If I could take what I’ve learned and make one menial job easier for you, or prevent you from having the kind of sex where you feel you must keep your sneakers on in case you want to run away during the act, then every misstep of mine was worthwhile. I’m already predicting my future shame at thinking I had anything to offer you, but also my future glory in having stopped you from trying an expensive juice cleanse or thinking that it was your fault when some guy suddenly got weird and defensive talking about your cool interests and job. No, I am not a sexpert, a psychologist or a dietician. I am not a happily married woman or the owner of a successful support hosiery franchise. But I am a girl with a keen interest in having it all, sending hopeful dispatches from the frontlines of that struggle.

Grab a copy of Lena Dunham’s Not That Kind of Girl here

Grab a copy of Lena Dunham’s Not That Kind of Girl here

EXCLUSIVE INTERVIEW: Australian music royalty John Williamson chats to John Purcell about his memoir Hey True Blue

John Williamson has been touring Australia for over 50 years, and remains one of Australia’s most loved musicians. He chats to John Purcell about his new memoir Hey True Blue, life in the country AND plays a song from his new album Honest People.

Grab a copy of Hey True Blue here

hey-true-blue-order-your-signed-copy-now-Hey True Blue

by John Williamson

The long-awaited life story of John Williamson: an Australian icon, a much-loved legend of the music industry and man of the land.

Williamson takes us through his life, from growing up on the land in the Mallee and Moree in a family of five boys, to being the voice of Australia.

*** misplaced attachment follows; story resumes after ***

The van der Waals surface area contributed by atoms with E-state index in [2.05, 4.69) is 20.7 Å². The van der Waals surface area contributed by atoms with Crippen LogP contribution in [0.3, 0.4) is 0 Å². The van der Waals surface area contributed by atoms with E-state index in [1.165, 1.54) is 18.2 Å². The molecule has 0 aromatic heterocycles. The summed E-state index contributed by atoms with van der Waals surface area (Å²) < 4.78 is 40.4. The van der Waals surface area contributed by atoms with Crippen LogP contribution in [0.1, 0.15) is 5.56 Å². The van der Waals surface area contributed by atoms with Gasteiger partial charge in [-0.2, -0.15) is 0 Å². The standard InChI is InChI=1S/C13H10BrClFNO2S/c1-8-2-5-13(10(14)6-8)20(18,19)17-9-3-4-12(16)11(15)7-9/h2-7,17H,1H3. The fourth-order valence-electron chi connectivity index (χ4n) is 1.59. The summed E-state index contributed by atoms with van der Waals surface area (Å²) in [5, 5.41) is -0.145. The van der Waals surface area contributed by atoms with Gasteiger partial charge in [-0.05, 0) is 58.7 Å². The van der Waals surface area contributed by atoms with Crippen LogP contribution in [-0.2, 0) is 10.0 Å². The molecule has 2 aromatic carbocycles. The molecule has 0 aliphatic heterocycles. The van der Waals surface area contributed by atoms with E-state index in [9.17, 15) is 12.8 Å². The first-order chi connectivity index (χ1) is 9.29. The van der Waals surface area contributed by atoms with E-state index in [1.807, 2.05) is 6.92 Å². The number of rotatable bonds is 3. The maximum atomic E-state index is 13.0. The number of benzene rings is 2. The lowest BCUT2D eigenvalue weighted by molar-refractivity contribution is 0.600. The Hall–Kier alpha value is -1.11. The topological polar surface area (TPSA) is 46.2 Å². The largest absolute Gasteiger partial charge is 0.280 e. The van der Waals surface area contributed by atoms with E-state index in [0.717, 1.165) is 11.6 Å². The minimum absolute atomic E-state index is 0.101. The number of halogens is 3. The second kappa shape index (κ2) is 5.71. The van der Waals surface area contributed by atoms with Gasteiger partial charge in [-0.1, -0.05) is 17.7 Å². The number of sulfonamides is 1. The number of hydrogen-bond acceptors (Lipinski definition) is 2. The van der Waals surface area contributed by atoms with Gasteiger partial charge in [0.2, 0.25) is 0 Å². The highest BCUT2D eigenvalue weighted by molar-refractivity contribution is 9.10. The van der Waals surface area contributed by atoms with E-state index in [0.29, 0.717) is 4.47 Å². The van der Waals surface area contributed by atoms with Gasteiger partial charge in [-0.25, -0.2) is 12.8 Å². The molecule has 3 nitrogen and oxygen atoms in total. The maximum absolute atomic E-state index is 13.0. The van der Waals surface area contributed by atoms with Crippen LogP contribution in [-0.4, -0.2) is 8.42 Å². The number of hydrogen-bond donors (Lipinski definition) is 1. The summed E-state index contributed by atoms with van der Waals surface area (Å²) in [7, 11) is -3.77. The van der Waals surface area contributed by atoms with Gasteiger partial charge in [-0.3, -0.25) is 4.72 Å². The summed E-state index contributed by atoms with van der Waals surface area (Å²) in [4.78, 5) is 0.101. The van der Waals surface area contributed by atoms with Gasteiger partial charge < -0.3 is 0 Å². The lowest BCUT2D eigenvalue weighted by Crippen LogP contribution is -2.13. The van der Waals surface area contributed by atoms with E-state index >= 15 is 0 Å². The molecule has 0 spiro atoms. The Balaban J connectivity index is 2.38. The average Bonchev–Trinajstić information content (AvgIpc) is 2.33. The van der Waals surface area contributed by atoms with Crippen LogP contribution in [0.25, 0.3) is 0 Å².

Beyond the songs, John has revealed barely anything about his private life in his forty-year career. He opens up here, talking about the tough times, the great times and what matters to him. In his distinctive Australian accent, he tells it like it is.

This is a journey across the breadth of Australia, and beyond.

About the Author

John Williamson is without question an Australian Icon. His entertainment career spans more than forty years boasting sales of over 5 million albums. His unofficial anthems, tender ballads and tributes to unsung heroes have captured the spirit of the nation in song more than any other performer. He remains one of the most in-demand live performers in Australia. His fiftieth album, Honest People, will be released at the same time as his autobiography.

Grab a copy of Hey True Blue here

Read an extract from Will to Live by Matthew Ames – An inspirational must read

will-to-liveWill to Live

by Matthew Ames

I have always been intrigued by how things work. It’s a trait I’ve inherited or learned from Dad. I was his assistant growing up, and I’ve had a lot of practice thinking about how to put things
together.

I have memories from when we lived in Sydney of holding tools and pieces of gyprock, and of Kate, Rachel and myself dressed in garbage bags with holes at the seams for our arms, helping Dad paint a new rumpus room he had built onto the back of our house.

By the time I was at high school, I was helping Dad renovate the old Queenslander he and Mum had bought when we moved to Brisbane. We were building a major extension, which involved lifting floors, altering rooflines and building a back deck. Dad and I would hang from the roof, working hard, occasionally looking into the lounge room where we could see the girls sitting around drinking coffee with friends who might have dropped in.

I had been free labour until, one afternoon, I mentioned to Dad that I thought it was unfair that my sisters didn’t have to help – although I knew they had been part of Dad’s construction crew when they were younger and less sociable. Dad agreed, and from that point I earned pocket money for the hours I helped him with the house. I was only 13 or so at the time, but a few years later, I had saved up some money.